But while these equity ownership and control outcomes are commendable, other important features of the corporate sector include the fact that no Malay-owned firm is among the industrial sector’s top enterprises, raising serious questions about the Government’s capacity to cultivate large competitive enterprises. Most Malay-owned firms are involved in finance, construction, property development and telecommunications, suggesting the failure of the Government’s long-standing endeavour to create a bumiputra industrial community.

Other issues of major concern arise is an assessment of the manufacturing sector. A comparison of the list of the top 100 in 1969 with that in the present period indicates that only one has managed to retain its top 20 position: foreign-owned Rothmans. In terms of domestic firms in manufacturing, of the top 100 firms, barely a fifth of them are involved in this sector. A majority of them are foreign-owned-in addition to Rothmans, there is Nestle, Malayan Cement, Carlsberg, Guiness Anchor, RJ Reynolds, Malaysian Oxygen and Shell.

Manufacturing’s decline

Most manufacturing companies in the top 100 are Chinese-owned, a distinguishing feature of this sector since independence. But, even here there is only one enterprise that has maintained a long and prominent presence in this sector- the Hong Leong group of companies, for example MPI (in electronics) and Hong Leong industries(a tiles manufacturer).

This clearly suggests that manufacturing firms of old have fallen behind in terms of investing in new plants and equipments, introducing new products or pursuing new markets. This provides further credence to the long-held view that Malaysian companies simply do not invest sufficiently in research and development (R&D).

For this reason also it is not surprising that none of the leading Bursa Malaysia firms is involved in new technologies or in chemicals, pharmaceuticals, electronics and computers, a common feature of many industrialised countries.

This is a point of much concern, especially in these times, given the contention that an economy’s growth is dependent not merely on its natural resources, labour and managerial skills, available capital and size of internal markets, but also on how its technologies are organised and developed.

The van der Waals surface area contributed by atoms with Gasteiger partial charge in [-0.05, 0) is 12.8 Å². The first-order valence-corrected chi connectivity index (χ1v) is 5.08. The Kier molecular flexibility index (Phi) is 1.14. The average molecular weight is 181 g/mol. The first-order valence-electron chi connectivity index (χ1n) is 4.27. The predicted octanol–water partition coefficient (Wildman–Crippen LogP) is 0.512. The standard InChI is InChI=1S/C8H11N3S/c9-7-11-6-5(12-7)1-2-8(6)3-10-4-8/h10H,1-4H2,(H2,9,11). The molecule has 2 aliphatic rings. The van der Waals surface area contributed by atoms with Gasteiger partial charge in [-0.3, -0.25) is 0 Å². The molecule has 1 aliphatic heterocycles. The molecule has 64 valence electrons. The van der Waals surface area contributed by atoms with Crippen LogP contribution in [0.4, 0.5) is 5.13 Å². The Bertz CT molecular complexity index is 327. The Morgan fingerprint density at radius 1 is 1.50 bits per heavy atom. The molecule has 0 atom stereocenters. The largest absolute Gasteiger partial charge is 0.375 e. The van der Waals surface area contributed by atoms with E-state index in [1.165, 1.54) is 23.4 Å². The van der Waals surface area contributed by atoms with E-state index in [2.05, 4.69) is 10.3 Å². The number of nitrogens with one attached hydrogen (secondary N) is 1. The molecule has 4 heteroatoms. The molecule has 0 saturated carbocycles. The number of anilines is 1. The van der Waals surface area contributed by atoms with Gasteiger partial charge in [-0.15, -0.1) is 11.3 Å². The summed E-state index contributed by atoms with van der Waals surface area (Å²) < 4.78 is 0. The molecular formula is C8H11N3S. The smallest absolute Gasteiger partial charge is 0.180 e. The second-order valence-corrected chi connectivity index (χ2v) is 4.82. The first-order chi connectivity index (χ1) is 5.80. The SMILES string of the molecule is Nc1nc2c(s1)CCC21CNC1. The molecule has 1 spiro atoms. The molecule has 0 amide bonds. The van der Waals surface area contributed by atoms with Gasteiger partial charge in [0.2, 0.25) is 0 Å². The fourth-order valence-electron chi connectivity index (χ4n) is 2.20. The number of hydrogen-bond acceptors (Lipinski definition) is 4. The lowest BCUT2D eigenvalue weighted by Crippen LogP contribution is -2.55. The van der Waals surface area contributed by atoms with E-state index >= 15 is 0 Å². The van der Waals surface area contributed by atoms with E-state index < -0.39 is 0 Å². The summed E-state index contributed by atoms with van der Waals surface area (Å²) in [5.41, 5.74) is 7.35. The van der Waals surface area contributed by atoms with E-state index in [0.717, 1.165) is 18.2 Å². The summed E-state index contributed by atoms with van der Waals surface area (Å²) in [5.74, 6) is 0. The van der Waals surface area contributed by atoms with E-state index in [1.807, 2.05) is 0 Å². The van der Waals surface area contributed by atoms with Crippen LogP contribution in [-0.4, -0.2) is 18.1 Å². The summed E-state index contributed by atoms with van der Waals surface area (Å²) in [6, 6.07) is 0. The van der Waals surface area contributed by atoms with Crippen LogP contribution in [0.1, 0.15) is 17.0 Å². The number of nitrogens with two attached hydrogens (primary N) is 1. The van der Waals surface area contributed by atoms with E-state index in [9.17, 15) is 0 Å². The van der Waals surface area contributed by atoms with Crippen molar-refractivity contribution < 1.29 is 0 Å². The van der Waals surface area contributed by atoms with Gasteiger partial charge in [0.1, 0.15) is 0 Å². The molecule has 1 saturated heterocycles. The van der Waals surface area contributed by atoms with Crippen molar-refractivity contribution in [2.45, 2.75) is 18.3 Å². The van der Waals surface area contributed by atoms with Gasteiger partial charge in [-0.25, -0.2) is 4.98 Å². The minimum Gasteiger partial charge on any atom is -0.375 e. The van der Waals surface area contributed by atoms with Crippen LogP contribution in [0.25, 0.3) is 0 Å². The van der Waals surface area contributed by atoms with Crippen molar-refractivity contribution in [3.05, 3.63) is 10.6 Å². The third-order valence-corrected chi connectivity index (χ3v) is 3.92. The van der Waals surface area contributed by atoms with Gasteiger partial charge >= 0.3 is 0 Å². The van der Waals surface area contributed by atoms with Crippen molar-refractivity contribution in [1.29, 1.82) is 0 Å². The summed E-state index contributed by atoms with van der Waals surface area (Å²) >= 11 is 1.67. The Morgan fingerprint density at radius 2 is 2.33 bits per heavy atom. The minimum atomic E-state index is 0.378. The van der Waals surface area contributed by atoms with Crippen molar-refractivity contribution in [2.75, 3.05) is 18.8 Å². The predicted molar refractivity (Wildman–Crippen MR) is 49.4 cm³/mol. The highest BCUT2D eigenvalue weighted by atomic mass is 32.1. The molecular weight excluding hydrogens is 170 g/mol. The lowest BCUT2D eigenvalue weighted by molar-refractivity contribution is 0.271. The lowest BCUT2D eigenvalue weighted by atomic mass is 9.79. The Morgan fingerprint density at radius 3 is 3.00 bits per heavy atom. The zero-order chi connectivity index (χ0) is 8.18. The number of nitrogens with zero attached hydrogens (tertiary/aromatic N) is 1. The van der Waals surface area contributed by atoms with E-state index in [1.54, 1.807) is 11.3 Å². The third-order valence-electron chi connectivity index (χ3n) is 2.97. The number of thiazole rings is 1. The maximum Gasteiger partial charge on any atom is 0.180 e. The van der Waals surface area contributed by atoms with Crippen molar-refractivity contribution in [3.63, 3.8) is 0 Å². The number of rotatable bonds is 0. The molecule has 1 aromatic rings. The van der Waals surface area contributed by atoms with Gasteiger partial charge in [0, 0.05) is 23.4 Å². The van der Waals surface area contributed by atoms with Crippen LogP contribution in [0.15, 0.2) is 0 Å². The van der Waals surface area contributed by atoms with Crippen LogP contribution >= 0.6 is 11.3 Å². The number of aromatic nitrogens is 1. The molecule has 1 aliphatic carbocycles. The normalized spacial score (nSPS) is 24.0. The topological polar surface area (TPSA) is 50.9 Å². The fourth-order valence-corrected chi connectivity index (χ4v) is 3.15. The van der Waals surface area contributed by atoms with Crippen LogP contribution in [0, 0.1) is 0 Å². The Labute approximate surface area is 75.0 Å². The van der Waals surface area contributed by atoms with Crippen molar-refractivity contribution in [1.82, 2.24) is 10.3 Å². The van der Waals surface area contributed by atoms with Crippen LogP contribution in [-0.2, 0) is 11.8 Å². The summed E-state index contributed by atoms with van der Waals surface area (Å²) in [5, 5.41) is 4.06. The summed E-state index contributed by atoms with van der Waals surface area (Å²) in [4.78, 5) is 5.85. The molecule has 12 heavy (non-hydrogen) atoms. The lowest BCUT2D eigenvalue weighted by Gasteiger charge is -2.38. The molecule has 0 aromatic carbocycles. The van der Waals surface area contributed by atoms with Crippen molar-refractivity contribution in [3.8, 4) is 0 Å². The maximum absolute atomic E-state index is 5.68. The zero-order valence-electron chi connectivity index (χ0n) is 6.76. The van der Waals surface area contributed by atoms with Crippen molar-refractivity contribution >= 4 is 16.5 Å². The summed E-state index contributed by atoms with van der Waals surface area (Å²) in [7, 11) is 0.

The fact that no domestic firm in the top 20 in 1969 has managed to retain its position in 2009 draws attention to a number of crucial issues. The Government’s eclectic or “mix-and-match” approach to enterprise development has had serious repercussions on the corporate sector and the economy. The industrial sector has failed to flourish in spite of phenomenal government support.

Lesson of the past

Meanwhile, small and medium scale businesses have not been able to thrive because of the lack of attention, while the economy remains dependent on foreign firms to drive industries, seen in the latter’s control of the country’s leading industrial firms.

Malaysia’s foremost publicly quoted firms, in spite of privatisation and affirmative action, are the GLSs- another indication of the parlous state of privately-owned Malay capital.

Moreover, the prominence of the GLCs in the corporate sector has been achieved by default, partly attributable to the Government’s takeover of large Malay firms following the 1997 currency crisis.

While neoliberalism has now been seriously discredited, following the economic crisis in the United States, the same need not necessarily be true of the developmental state or of affirmative action in Malaysia. Many of the problems within the corporate sector may be due to the pattern of implementation of development and redistribution of these policies. But what is clear, given the current state of the corporate sector and the economy, is that a serious review is required of Malaysia’s future development agenda. It is, without doubt, the time for change, for a conception of atruly new economic policy.

Terence Gomez is with the Faculty of Economics & Administration, University of Malaya. He can be reached via e-mail at

Soure: ViewPoints, StarBizWeek, Saturday 30 May, 2009
Related Blog: Malaysian Economy Update

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Anonymous said...

There's a close link between management and a company's performance. I will not explain much here as it involves a lot of finance theory and real market environment that lead to this.

I would also say that business structure is also one of the problem. Business should be restructured if the old business model does not work.